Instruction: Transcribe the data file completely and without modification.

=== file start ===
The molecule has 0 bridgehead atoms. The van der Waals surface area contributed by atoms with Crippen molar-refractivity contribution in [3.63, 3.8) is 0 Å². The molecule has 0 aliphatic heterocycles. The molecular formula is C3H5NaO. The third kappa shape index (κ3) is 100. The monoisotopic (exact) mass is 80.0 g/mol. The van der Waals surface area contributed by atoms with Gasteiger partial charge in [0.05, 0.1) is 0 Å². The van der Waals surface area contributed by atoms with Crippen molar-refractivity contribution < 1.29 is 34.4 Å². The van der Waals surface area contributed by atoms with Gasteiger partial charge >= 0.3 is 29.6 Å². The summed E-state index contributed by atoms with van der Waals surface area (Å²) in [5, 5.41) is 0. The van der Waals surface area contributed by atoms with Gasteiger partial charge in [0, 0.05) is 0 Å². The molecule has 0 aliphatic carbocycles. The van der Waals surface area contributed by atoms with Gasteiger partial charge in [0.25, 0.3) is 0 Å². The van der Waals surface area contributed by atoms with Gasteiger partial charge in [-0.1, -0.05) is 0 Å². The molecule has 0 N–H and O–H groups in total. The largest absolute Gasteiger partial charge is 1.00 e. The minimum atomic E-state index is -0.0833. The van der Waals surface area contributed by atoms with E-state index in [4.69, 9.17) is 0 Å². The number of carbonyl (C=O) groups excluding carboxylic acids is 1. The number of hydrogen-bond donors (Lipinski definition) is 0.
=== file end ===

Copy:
The molecule has 0 bridgehead atoms. The van der Waals surface area contributed by atoms with Crippen molar-refractivity contribution in [3.63, 3.8) is 0 Å². The molecule has 0 aliphatic heterocycles. The molecular formula is C3H5NaO. The third kappa shape index (κ3) is 100. The monoisotopic (exact) mass is 80.0 g/mol. The van der Waals surface area contributed by atoms with Gasteiger partial charge in [0.05, 0.1) is 0 Å². The van der Waals surface area contributed by atoms with Crippen molar-refractivity contribution < 1.29 is 34.4 Å². The van der Waals surface area contributed by atoms with Gasteiger partial charge >= 0.3 is 29.6 Å². The summed E-state index contributed by atoms with van der Waals surface area (Å²) in [5, 5.41) is 0. The van der Waals surface area contributed by atoms with Gasteiger partial charge in [0, 0.05) is 0 Å². The molecule has 0 aliphatic carbocycles. The van der Waals surface area contributed by atoms with Gasteiger partial charge in [0.25, 0.3) is 0 Å². The van der Waals surface area contributed by atoms with Gasteiger partial charge in [-0.1, -0.05) is 0 Å². The molecule has 0 N–H and O–H groups in total. The largest absolute Gasteiger partial charge is 1.00 e. The minimum atomic E-state index is -0.0833. The van der Waals surface area contributed by atoms with E-state index in [4.69, 9.17) is 0 Å². The number of carbonyl (C=O) groups excluding carboxylic acids is 1. The number of hydrogen-bond donors (Lipinski definition) is 0.